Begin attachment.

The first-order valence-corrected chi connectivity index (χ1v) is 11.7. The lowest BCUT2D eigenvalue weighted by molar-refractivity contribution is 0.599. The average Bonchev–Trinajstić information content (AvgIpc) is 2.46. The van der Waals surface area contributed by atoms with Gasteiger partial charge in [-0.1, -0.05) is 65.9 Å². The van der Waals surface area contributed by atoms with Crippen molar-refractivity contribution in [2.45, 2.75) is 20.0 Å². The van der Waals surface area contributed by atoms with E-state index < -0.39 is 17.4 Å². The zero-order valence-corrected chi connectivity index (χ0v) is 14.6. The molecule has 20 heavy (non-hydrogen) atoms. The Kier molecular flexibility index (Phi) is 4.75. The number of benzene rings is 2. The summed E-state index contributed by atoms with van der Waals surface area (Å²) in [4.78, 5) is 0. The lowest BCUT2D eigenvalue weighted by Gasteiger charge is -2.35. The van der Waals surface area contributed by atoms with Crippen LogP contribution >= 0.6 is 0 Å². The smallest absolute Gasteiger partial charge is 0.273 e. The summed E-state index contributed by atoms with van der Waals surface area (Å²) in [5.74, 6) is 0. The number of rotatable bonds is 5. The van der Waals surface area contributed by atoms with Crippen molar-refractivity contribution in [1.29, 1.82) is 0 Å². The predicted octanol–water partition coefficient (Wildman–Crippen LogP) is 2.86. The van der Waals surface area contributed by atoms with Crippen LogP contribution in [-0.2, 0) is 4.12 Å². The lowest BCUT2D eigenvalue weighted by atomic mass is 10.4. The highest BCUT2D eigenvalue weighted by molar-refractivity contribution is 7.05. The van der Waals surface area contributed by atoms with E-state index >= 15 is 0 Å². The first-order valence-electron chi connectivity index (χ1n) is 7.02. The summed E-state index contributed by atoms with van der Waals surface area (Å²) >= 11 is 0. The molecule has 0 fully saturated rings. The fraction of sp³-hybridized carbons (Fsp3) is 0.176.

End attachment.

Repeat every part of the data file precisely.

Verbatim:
The first-order valence-corrected chi connectivity index (χ1v) is 11.7. The lowest BCUT2D eigenvalue weighted by molar-refractivity contribution is 0.599. The average Bonchev–Trinajstić information content (AvgIpc) is 2.46. The van der Waals surface area contributed by atoms with Gasteiger partial charge in [-0.1, -0.05) is 65.9 Å². The van der Waals surface area contributed by atoms with Crippen molar-refractivity contribution in [2.45, 2.75) is 20.0 Å². The van der Waals surface area contributed by atoms with E-state index < -0.39 is 17.4 Å². The zero-order valence-corrected chi connectivity index (χ0v) is 14.6. The molecule has 20 heavy (non-hydrogen) atoms. The Kier molecular flexibility index (Phi) is 4.75. The number of benzene rings is 2. The summed E-state index contributed by atoms with van der Waals surface area (Å²) in [4.78, 5) is 0. The lowest BCUT2D eigenvalue weighted by Gasteiger charge is -2.35. The van der Waals surface area contributed by atoms with Crippen LogP contribution >= 0.6 is 0 Å². The smallest absolute Gasteiger partial charge is 0.273 e. The summed E-state index contributed by atoms with van der Waals surface area (Å²) in [5.74, 6) is 0. The number of rotatable bonds is 5. The van der Waals surface area contributed by atoms with Crippen molar-refractivity contribution in [1.29, 1.82) is 0 Å². The predicted octanol–water partition coefficient (Wildman–Crippen LogP) is 2.86. The van der Waals surface area contributed by atoms with Crippen LogP contribution in [-0.2, 0) is 4.12 Å². The lowest BCUT2D eigenvalue weighted by atomic mass is 10.4. The highest BCUT2D eigenvalue weighted by molar-refractivity contribution is 7.05. The van der Waals surface area contributed by atoms with E-state index >= 15 is 0 Å². The first-order valence-electron chi connectivity index (χ1n) is 7.02. The summed E-state index contributed by atoms with van der Waals surface area (Å²) >= 11 is 0. The molecule has 0 fully saturated rings. The fraction of sp³-hybridized carbons (Fsp3) is 0.176.